.... in Southeast Asia and elsewhere in the Far East, where bifaces are common as undated surface finds but, lacking a dated context, are routinely considered products of modern human cultures. Dating African and western Eurasian surface finds as Acheulean while dismissing similar Southeast Asian and Far Eastern artefacts is a case of shifting the goalposts, one that potentially distorts Acheulean evidence in the Palaeolithic Old World..." 
The above is, in my opinion, valid for America: Acheulean tools are not recognised as such when found in the New World. Instead they are interpreted as "preforms" or "bifacial blanks" made by modern Neolithic humans.
That is what Ebert (1992:78, ) did, when he reclassified some evidently Acheulean tools found in Green River Valley, Wyoming, as blanks or preforms for other tools.
However, a close look at some of these tools, as depicted by the first European to see them, William A. Jones in 1873, is quite interesting, they have in my opinion, a "Levalloisian" appearance, which is a clear Neanderthal hallmark:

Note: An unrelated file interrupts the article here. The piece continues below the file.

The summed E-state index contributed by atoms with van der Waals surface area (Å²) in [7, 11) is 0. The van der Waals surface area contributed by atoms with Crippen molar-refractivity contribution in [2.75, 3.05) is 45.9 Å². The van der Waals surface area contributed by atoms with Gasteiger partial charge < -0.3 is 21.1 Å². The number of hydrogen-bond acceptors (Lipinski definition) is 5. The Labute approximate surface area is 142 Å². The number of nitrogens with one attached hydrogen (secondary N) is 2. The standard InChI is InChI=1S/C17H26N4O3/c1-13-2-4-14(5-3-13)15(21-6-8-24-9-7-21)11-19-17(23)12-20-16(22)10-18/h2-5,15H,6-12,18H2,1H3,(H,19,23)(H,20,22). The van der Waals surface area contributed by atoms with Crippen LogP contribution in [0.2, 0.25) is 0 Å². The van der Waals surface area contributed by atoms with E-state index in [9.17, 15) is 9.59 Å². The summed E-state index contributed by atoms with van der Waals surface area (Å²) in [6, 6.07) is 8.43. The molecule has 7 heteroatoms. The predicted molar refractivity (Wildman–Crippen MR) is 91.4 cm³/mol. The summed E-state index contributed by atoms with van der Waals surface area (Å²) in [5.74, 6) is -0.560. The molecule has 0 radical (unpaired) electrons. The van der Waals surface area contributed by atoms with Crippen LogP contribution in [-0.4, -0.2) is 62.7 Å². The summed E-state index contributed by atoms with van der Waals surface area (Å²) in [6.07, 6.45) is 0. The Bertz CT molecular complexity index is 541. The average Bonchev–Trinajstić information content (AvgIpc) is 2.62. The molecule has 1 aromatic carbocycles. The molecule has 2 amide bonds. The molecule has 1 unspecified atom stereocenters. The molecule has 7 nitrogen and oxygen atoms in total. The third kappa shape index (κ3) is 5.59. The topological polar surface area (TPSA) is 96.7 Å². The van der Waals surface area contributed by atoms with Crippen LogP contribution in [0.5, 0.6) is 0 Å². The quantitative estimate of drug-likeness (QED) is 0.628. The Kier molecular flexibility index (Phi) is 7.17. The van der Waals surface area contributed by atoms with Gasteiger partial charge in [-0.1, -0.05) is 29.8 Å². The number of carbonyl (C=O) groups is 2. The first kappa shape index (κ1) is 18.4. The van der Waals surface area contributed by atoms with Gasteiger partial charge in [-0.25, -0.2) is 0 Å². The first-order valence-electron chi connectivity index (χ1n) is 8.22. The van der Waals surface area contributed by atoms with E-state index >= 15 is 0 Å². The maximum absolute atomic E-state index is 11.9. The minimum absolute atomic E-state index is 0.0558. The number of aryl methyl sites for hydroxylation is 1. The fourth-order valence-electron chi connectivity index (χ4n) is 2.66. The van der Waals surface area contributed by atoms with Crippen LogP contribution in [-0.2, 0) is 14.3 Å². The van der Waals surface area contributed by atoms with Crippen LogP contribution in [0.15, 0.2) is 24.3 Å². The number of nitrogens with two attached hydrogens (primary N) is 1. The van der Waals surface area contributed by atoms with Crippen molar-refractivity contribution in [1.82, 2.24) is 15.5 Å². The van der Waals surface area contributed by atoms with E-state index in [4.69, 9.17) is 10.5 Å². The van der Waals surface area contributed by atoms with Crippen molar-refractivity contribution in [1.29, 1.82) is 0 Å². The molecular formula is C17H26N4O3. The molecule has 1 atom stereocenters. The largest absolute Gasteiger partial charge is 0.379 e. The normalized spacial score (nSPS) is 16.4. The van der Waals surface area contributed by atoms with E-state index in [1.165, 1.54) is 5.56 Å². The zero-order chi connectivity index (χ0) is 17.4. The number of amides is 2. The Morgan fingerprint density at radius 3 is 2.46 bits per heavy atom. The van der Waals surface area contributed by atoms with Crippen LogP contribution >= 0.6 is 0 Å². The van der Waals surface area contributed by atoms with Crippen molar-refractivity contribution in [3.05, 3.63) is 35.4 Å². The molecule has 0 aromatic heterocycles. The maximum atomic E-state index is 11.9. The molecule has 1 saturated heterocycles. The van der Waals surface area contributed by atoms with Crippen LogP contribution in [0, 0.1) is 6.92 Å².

Levallois stone tools are made by flaking the flint stone to shape it like a tortoise shell (which is what I see in the image below). The Neanderthals developed this technology about 250 kya and it evolved into the Mousterian technology some 100 kya.
The Green River basin tools were assumed to be recent even though Jones remarked that the contemporary Indians had no knowledge about who made them, a clear indication of an ancient origin.
Of course some of these tools were found close to other more modern tools. But, I believe that since nobody is actually looking for a Neanderthal-made tool in America, they will always be classified as made by H. sapiens. No one really bothers to verify their antiquity (that is +40 kya) and they are always taken as being some 10 kya!.
 Boyd, Robert (2008). How Humans Evolved. New York: W. W. Norton & Company